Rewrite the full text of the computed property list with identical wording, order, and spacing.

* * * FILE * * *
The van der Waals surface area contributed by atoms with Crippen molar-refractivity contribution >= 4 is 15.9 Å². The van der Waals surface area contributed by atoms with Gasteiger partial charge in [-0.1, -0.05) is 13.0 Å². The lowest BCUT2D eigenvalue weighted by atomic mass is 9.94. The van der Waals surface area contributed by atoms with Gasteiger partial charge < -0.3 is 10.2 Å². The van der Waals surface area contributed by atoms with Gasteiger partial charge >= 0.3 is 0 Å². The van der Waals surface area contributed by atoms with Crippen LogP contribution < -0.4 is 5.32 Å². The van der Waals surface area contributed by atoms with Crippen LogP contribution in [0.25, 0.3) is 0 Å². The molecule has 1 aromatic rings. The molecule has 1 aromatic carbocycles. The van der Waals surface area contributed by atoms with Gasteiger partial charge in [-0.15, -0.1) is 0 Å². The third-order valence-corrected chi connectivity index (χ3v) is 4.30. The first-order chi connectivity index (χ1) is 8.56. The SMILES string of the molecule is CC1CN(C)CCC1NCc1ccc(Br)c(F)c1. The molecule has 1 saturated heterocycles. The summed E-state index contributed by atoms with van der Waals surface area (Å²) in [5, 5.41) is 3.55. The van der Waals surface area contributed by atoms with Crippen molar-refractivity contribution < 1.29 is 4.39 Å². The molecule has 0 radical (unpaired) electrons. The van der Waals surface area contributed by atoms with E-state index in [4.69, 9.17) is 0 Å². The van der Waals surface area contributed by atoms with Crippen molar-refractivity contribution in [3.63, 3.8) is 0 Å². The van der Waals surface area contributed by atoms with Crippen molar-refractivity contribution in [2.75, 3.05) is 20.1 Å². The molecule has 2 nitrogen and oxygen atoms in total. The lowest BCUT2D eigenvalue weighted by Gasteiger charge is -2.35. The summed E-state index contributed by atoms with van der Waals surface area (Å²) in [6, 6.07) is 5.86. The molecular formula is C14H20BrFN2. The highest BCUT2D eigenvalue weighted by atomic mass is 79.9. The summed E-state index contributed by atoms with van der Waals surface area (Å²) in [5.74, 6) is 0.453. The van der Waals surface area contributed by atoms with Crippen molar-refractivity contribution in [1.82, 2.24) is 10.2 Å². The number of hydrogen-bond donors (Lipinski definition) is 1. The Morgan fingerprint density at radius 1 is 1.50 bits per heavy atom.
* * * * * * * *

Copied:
The van der Waals surface area contributed by atoms with Crippen molar-refractivity contribution >= 4 is 15.9 Å². The van der Waals surface area contributed by atoms with Gasteiger partial charge in [-0.1, -0.05) is 13.0 Å². The lowest BCUT2D eigenvalue weighted by atomic mass is 9.94. The van der Waals surface area contributed by atoms with Gasteiger partial charge < -0.3 is 10.2 Å². The van der Waals surface area contributed by atoms with Gasteiger partial charge >= 0.3 is 0 Å². The van der Waals surface area contributed by atoms with Crippen LogP contribution < -0.4 is 5.32 Å². The van der Waals surface area contributed by atoms with Crippen LogP contribution in [0.25, 0.3) is 0 Å². The molecule has 1 aromatic rings. The molecule has 1 aromatic carbocycles. The van der Waals surface area contributed by atoms with Gasteiger partial charge in [-0.15, -0.1) is 0 Å². The third-order valence-corrected chi connectivity index (χ3v) is 4.30. The first-order chi connectivity index (χ1) is 8.56. The SMILES string of the molecule is CC1CN(C)CCC1NCc1ccc(Br)c(F)c1. The molecule has 1 saturated heterocycles. The summed E-state index contributed by atoms with van der Waals surface area (Å²) in [5, 5.41) is 3.55. The van der Waals surface area contributed by atoms with Crippen molar-refractivity contribution < 1.29 is 4.39 Å². The molecule has 0 radical (unpaired) electrons. The van der Waals surface area contributed by atoms with E-state index in [4.69, 9.17) is 0 Å². The van der Waals surface area contributed by atoms with Crippen molar-refractivity contribution in [3.63, 3.8) is 0 Å². The van der Waals surface area contributed by atoms with Crippen molar-refractivity contribution in [2.75, 3.05) is 20.1 Å². The molecule has 2 nitrogen and oxygen atoms in total. The lowest BCUT2D eigenvalue weighted by Gasteiger charge is -2.35. The summed E-state index contributed by atoms with van der Waals surface area (Å²) in [6, 6.07) is 5.86. The molecular formula is C14H20BrFN2. The highest BCUT2D eigenvalue weighted by atomic mass is 79.9. The summed E-state index contributed by atoms with van der Waals surface area (Å²) in [5.74, 6) is 0.453. The van der Waals surface area contributed by atoms with Crippen molar-refractivity contribution in [1.82, 2.24) is 10.2 Å². The number of hydrogen-bond donors (Lipinski definition) is 1. The Morgan fingerprint density at radius 1 is 1.50 bits per heavy atom.